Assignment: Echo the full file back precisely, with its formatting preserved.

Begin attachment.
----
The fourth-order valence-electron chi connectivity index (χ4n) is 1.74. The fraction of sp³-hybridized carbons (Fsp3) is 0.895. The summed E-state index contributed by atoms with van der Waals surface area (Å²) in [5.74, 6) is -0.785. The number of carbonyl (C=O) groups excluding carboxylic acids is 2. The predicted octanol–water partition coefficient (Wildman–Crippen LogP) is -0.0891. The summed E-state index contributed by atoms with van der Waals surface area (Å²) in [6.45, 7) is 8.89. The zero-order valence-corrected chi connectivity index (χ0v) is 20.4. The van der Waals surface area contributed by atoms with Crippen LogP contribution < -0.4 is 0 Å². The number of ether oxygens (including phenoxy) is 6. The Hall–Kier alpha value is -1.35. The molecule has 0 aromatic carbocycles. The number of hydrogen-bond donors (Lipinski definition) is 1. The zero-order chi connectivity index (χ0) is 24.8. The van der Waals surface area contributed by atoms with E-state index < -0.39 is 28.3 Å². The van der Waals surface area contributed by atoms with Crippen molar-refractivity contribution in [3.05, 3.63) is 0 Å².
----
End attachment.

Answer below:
The fourth-order valence-electron chi connectivity index (χ4n) is 1.74. The fraction of sp³-hybridized carbons (Fsp3) is 0.895. The summed E-state index contributed by atoms with van der Waals surface area (Å²) in [5.74, 6) is -0.785. The number of carbonyl (C=O) groups excluding carboxylic acids is 2. The predicted octanol–water partition coefficient (Wildman–Crippen LogP) is -0.0891. The summed E-state index contributed by atoms with van der Waals surface area (Å²) in [6.45, 7) is 8.89. The zero-order valence-corrected chi connectivity index (χ0v) is 20.4. The van der Waals surface area contributed by atoms with Crippen LogP contribution < -0.4 is 0 Å². The number of ether oxygens (including phenoxy) is 6. The Hall–Kier alpha value is -1.35. The molecule has 0 aromatic carbocycles. The number of hydrogen-bond donors (Lipinski definition) is 1. The zero-order chi connectivity index (χ0) is 24.8. The van der Waals surface area contributed by atoms with E-state index < -0.39 is 28.3 Å². The van der Waals surface area contributed by atoms with Crippen molar-refractivity contribution in [3.05, 3.63) is 0 Å².